Category Archives: Meaty Main Dishes

Uncle Richard’s “Joe’s Steak”

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My Uncle had a friend named Joe that invented this recipe. I don’t remember the whole story but I’m trying to copy all of my hand-written family recipes and save on blogs or on my computer to have later.

Start with good quality large whole steak.

Lightly sprinkle with garlic powder. Place in a large ziplock plastic bag and pour a large amount of Gebhardt’s Hot Sauce (enough to cover completely). Massage the steak, close securely and place in a dish and refrigerate for 8-24 hours. The longer it marinates the less hot (spicy) it will be.

When ready to cook, sprinkle with Lawry’s Seasoned Salt and coarse ground pepper on both sides. Grill to desired doneness using indirect heat (sauce will burn if it’s directly over fire/coals), let rest a few minutes, then slice and serve.

Left-overs freeze well.

By my now deceased Uncle Richard Lytle, a loving and devoted father and grandfather.

 

 

Beef Burritos

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My family called these Chili Verde Burritos but classic Chili Verde is made with pork not beef and has dominate green sauce and this recipes uses tomatoes along with diced green chilis. But it’s delicious no matter what you call it.

2 lbs chuck roast, cut into cubes, sprinkled with salt and pepper and dusted on all sides with flour. Set aside.

2 beef bouillon cubes dissolved in 2 cups of boiling hot water.

1 small can (or more – I use at least one large) Ortega (or equivalent) diced mild green chilis.

2-4 diced jalapeno chili peppers (or part of a small can hot peppers)…to taste

1 large onion, diced or rough chopped (your preference)

1 clove of garlic, crushed or chopped

1 15 oz can stewed tomatoes (or Mexican stewed tomatoes with mild green chilis added)

Extra large flour tortillas (easier for making burritos), grated cheese (cheddar or a Mexican mix), sour cream, hot sauce and any other desired condiments.

In a large dutch oven or soup pot, pour enough vegetable oil to cover the bottom and ¬†brown cubes of beef over medium high heat to get color and flavor on the outside of each piece (work in small batches removing as they are brown and add more oil if needed.) This step builds incredible flavor, don’t rush, burn or skip this step.

After it’s all brown, place back in pot and add all the other ingredients and bring to a boil, scraping up the browned bits on the bottom of the pan. Reduce heat and simmer (uncovered) for 2 hours or more, until the meat is very tender.

Serve in warmed tortillas and with sprinkle cheese and other desired condiments like sour cream or extra hot sauce.

This recipe works wonderfully in a pressure cooker. Follow manufacturer’s directions. It also works in a slow cooker but reduce the amount of water (by about half – you can add more later if you need to) and be sure to brown the beef in a large skillet before adding to slow cooker (scrap bits from skillet with the hot water and bouillon and add to slow cooker).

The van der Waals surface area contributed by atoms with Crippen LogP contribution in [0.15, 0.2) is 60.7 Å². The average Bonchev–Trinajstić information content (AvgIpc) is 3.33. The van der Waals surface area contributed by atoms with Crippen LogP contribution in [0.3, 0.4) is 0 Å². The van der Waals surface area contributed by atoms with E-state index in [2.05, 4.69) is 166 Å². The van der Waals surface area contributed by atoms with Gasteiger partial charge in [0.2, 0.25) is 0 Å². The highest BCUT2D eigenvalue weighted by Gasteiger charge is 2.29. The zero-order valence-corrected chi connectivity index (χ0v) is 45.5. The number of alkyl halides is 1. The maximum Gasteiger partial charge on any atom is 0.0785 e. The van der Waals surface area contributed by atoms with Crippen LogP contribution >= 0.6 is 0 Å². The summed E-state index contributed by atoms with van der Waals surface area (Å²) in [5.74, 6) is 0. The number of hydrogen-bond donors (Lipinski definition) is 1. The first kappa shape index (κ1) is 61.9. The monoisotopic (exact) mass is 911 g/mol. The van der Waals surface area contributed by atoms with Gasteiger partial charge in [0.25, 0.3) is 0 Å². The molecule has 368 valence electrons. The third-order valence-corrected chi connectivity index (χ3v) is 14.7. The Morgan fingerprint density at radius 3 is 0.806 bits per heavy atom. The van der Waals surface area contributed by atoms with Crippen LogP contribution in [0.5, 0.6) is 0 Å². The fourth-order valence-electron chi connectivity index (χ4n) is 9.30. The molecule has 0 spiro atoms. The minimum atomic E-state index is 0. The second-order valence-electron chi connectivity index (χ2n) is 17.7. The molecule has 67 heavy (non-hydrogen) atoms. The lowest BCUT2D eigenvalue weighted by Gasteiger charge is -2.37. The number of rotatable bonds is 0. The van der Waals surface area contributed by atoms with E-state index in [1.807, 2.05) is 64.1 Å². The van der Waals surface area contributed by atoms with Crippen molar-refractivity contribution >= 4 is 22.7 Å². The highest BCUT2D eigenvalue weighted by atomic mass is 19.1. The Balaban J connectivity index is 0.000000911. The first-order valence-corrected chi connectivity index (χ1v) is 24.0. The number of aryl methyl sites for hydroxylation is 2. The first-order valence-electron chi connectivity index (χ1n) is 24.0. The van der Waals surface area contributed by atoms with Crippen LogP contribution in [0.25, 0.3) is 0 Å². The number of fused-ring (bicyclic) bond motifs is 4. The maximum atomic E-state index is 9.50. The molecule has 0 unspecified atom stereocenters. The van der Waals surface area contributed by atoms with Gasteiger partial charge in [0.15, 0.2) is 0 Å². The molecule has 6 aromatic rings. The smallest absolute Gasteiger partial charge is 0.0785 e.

Roast Prime Rib of Beef (from Williams-Sonoma software)

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Prep: 15 mins

Cooking: 2 1/4 – 2 3/4 hrs

Other: 15-20 mins for resting

Total: About 3 1/4 hrs

Ingredients:

prime rib roast with 2-4 bones, 7-8 lb trimmed weight, at room temperature

salt and freshly ground pepper (optional)

1/2 cup (4 fl oz) water, or as needed

Preheat an oven to 500 degrees F. Position a rack in the bottom third of the oven.

In a roasting pan without a rack, place the roast rib side down (fat side up). Sprinkle with pepper, if desired. If you wish to salt the roast, do so toward the end of roasting. (My note: I don’t think this is necessary, it’s easier to salt and pepper the roast when raw and not hot and I think it flavors better.) Roast for 15 minutes at 500 degrees F. then reduce the heat to 325 degrees F. and continue roasting without opening oven door.

After 1 1/2 hours of roasting, start to test for doneness by inserting an instant-read thermometer in the thickest part of the meat away from the bone; it should register 130 degrees F. for medium-rare. It should reach this point 2-2 1/2 hours after you turn down the heat. (Or you can use electronic thermometer with external cord so you don’t have to open the oven to check cooking progress – be sure to insert probe before placing in the oven.)

Transfer the roast to a warmed platter (or cutting board with well to catch drippings). Cover loosely with aluminum foil and let rest until ready to carve, 15-20 minutes. Meanwhile, pour off just the fat from the pan and heat the remaining juices over medium heat. Add the water and deglaze the pan by stirring to dislodge any browned bits stuck to the pan. Bring to a boil and season to taste with salt and pepper (taste before adding more salt). Add more water for desired consistency and taste.

Carve the beef and place on warmed plates or platter and serve with pan juices in a bowl on the side.

Serves 8

From the Williams-Sonoma Guide to Good Cooking software, copyright 1996, Published by Broderbund Software, Inc. & Weldon Owen, Inc.